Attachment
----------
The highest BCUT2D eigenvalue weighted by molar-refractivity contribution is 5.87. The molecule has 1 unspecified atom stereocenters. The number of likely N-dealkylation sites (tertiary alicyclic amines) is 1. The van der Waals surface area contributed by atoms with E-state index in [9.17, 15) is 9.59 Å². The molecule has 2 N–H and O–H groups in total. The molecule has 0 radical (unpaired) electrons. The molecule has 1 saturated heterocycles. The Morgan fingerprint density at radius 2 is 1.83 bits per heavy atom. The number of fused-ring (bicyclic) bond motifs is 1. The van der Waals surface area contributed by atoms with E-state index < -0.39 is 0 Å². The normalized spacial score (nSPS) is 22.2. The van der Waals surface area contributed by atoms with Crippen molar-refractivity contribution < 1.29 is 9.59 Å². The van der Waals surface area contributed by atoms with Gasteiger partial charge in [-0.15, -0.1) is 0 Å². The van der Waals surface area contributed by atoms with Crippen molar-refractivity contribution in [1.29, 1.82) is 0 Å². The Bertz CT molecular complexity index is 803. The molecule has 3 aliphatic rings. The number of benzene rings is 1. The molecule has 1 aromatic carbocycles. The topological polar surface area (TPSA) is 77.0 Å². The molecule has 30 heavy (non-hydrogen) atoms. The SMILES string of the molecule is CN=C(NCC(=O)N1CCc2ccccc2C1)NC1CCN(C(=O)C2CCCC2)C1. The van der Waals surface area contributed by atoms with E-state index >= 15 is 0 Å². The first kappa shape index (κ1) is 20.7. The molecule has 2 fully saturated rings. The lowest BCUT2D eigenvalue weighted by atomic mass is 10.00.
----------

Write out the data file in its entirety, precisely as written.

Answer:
The highest BCUT2D eigenvalue weighted by molar-refractivity contribution is 5.87. The molecule has 1 unspecified atom stereocenters. The number of likely N-dealkylation sites (tertiary alicyclic amines) is 1. The van der Waals surface area contributed by atoms with E-state index in [9.17, 15) is 9.59 Å². The molecule has 2 N–H and O–H groups in total. The molecule has 0 radical (unpaired) electrons. The molecule has 1 saturated heterocycles. The Morgan fingerprint density at radius 2 is 1.83 bits per heavy atom. The number of fused-ring (bicyclic) bond motifs is 1. The van der Waals surface area contributed by atoms with E-state index < -0.39 is 0 Å². The normalized spacial score (nSPS) is 22.2. The van der Waals surface area contributed by atoms with Crippen molar-refractivity contribution < 1.29 is 9.59 Å². The van der Waals surface area contributed by atoms with Gasteiger partial charge in [-0.15, -0.1) is 0 Å². The van der Waals surface area contributed by atoms with Crippen molar-refractivity contribution in [1.29, 1.82) is 0 Å². The Bertz CT molecular complexity index is 803. The molecule has 3 aliphatic rings. The number of benzene rings is 1. The molecule has 1 aromatic carbocycles. The topological polar surface area (TPSA) is 77.0 Å². The molecule has 30 heavy (non-hydrogen) atoms. The SMILES string of the molecule is CN=C(NCC(=O)N1CCc2ccccc2C1)NC1CCN(C(=O)C2CCCC2)C1. The van der Waals surface area contributed by atoms with E-state index >= 15 is 0 Å². The first kappa shape index (κ1) is 20.7. The molecule has 2 fully saturated rings. The lowest BCUT2D eigenvalue weighted by atomic mass is 10.00.